Nick Turse
They killed my father and took away his body. We felt so sad and tearful and we ran away. Now my aunty is taking care of me. I don’t know if I should stay here or go back to our village. If we go back, what if Seleka kill us, then what will I become?

Estani Gbeya, an eight year-old orphan from the village of Betoko in Central African Republic.  His mother died of disease a year ago.  His father was shot and killed by a fighter from the Seleka rebel group that staged a coup in the country earlier this year.

BBC News - Central African Republic: Where have all the people gone?

Under pressure, the Obama administration withdrew rules barring young laborers from dangerous work—a decision with grave consequences.
(via Regulations Are Killed, and Kids Die | The Nation)

Under pressure, the Obama administration withdrew rules barring young laborers from dangerous work—a decision with grave consequences.

(via Regulations Are Killed, and Kids Die | The Nation)

 Girls still sent to Kashmir for forced weddings 
According to the United Nations’ news agency, IRIN, “hundreds of cases of forced marriage are thought to take place annually, involving British nationals married against their will in Kashmir, particularly in and around the industrial town of Mirpur.”

Girls still sent to Kashmir for forced weddings 

According to the United Nations’ news agency, IRIN, “hundreds of cases of forced marriage are thought to take place annually, involving British nationals married against their will in Kashmir, particularly in and around the industrial town of Mirpur.”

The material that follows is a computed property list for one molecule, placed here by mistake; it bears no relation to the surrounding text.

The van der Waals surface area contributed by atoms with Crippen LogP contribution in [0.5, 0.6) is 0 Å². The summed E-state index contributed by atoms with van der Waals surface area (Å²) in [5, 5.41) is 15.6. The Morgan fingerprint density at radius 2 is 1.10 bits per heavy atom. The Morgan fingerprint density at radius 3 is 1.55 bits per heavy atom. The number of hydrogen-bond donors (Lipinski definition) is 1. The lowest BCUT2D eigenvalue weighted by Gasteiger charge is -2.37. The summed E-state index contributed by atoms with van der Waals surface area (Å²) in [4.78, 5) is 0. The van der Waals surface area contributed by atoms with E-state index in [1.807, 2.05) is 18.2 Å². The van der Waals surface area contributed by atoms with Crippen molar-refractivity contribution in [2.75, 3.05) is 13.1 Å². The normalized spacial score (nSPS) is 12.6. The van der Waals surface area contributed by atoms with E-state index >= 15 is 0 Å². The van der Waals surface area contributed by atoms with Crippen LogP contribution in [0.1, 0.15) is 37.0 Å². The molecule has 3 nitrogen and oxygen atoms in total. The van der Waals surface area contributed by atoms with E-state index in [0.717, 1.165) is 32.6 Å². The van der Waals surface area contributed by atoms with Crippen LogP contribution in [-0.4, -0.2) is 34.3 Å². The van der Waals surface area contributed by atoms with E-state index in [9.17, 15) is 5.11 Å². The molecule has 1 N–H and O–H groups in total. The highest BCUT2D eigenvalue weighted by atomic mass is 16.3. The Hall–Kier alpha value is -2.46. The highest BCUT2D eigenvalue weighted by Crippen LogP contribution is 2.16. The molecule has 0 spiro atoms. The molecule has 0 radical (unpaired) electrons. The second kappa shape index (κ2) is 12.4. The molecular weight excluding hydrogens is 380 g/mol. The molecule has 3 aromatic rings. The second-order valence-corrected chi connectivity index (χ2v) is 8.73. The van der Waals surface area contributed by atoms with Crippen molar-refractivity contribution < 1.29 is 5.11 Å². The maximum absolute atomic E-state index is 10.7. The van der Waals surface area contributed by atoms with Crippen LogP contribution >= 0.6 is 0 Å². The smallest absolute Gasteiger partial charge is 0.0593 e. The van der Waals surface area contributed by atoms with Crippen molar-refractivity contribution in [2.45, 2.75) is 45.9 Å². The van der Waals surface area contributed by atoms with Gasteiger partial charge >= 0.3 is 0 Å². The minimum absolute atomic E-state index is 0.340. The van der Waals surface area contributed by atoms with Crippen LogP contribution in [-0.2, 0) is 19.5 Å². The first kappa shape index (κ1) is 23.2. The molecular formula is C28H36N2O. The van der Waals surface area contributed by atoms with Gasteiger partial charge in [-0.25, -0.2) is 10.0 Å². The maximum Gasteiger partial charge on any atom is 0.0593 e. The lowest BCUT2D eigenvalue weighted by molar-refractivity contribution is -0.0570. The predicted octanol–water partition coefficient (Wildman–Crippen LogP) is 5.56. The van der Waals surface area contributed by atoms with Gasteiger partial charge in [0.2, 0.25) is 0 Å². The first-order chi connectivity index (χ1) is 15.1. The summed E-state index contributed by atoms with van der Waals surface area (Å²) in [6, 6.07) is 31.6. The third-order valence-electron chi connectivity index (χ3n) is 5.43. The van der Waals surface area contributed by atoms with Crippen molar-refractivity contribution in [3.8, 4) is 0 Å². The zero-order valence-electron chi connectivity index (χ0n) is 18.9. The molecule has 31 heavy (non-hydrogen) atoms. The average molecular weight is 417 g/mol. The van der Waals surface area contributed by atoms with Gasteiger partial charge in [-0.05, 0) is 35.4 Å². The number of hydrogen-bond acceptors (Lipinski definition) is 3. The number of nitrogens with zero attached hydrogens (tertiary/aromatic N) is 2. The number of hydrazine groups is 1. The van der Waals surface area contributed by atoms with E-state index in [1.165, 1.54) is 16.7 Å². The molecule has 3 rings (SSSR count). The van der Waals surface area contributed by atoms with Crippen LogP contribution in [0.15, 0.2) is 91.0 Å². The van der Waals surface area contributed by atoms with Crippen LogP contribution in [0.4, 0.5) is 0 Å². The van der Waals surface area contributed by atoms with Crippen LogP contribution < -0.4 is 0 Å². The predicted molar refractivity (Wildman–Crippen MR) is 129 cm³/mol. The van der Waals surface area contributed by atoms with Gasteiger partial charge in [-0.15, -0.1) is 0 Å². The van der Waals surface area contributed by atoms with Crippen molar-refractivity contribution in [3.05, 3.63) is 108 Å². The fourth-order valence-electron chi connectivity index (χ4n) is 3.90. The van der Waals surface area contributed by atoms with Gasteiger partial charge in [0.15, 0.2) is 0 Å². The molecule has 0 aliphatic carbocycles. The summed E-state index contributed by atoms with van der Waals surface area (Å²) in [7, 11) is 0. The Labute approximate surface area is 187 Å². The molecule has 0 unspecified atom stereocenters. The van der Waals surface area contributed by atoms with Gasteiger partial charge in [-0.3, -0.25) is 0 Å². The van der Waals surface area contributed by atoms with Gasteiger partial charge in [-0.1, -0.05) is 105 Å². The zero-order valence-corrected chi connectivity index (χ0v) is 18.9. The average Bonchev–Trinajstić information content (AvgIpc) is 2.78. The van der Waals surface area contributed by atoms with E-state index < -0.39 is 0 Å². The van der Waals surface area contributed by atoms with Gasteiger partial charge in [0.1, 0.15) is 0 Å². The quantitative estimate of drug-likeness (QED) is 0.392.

doctorswithoutborders:


Afghanistan: Treating Child Malnutrition in Helmand “She was vomiting and had diarrhea, and she kept losing weight,” says Mariam of her five-month-old granddaughter Nazia. “Her mother just didn’t have enough milk to feed her. We went to a private clinic but they couldn’t help us, and finally we drove here from our home district of Sangin. Nazia is feeling a little better now.”  Nazia, who still has a distended belly and a clearly visible rib cage, is one of the patients in the MSF herapeutic feeding center in Boost hospital in Lashkargah, the capital of Afghanistan’s Helmand province.  Boost hospital, where MSF has been working since 2009, is one of only two hospitals in all of southern Afghanistan. Helmand is one of the country’s most war-ravaged provinces, and has seen intense fighting over the past decades. It is home to a largely poor, rural population, even if there are signs of a growing middle class in Lashkargah.  MSF opened its feeding center in December 2011 to tackle the chronic problem of malnutrition among children in Helmand. This specialized unit helps children on the verge of starvation gain weight through assisted feeding.  Photo: An MSF staff member examines a child for malnutrition at Boost hospital.  Afghanistan 2012 © Camille Gillardeau

doctorswithoutborders:

Afghanistan: Treating Child Malnutrition in Helmand

“She was vomiting and had diarrhea, and she kept losing weight,” says Mariam of her five-month-old granddaughter Nazia. “Her mother just didn’t have enough milk to feed her. We went to a private clinic but they couldn’t help us, and finally we drove here from our home district of Sangin. Nazia is feeling a little better now.”

Nazia, who still has a distended belly and a clearly visible rib cage, is one of the patients in the MSF herapeutic feeding center in Boost hospital in Lashkargah, the capital of Afghanistan’s Helmand province.

Boost hospital, where MSF has been working since 2009, is one of only two hospitals in all of southern Afghanistan. Helmand is one of the country’s most war-ravaged provinces, and has seen intense fighting over the past decades. It is home to a largely poor, rural population, even if there are signs of a growing middle class in Lashkargah.